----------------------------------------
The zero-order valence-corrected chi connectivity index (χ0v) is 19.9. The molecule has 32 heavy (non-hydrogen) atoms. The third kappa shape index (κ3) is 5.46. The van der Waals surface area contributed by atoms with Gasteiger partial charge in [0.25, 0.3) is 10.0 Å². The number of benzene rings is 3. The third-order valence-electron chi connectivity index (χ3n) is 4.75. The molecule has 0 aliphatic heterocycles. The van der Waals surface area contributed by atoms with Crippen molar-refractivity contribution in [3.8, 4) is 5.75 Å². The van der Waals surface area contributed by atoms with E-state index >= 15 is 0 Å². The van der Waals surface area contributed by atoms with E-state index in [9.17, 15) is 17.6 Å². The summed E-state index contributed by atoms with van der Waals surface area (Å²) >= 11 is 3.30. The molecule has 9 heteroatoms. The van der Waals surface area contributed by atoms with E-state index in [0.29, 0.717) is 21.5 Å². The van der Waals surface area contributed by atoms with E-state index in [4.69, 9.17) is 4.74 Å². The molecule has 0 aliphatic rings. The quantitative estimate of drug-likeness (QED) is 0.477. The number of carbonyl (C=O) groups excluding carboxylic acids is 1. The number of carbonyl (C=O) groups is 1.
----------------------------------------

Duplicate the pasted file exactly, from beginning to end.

The zero-order valence-corrected chi connectivity index (χ0v) is 19.9. The molecule has 32 heavy (non-hydrogen) atoms. The third kappa shape index (κ3) is 5.46. The van der Waals surface area contributed by atoms with Gasteiger partial charge in [0.25, 0.3) is 10.0 Å². The number of benzene rings is 3. The third-order valence-electron chi connectivity index (χ3n) is 4.75. The molecule has 0 aliphatic heterocycles. The van der Waals surface area contributed by atoms with Crippen molar-refractivity contribution in [3.8, 4) is 5.75 Å². The van der Waals surface area contributed by atoms with E-state index >= 15 is 0 Å². The van der Waals surface area contributed by atoms with E-state index in [9.17, 15) is 17.6 Å². The summed E-state index contributed by atoms with van der Waals surface area (Å²) >= 11 is 3.30. The molecule has 9 heteroatoms. The van der Waals surface area contributed by atoms with E-state index in [0.29, 0.717) is 21.5 Å². The van der Waals surface area contributed by atoms with E-state index in [4.69, 9.17) is 4.74 Å². The molecule has 0 aliphatic rings. The quantitative estimate of drug-likeness (QED) is 0.477. The number of carbonyl (C=O) groups excluding carboxylic acids is 1. The number of carbonyl (C=O) groups is 1.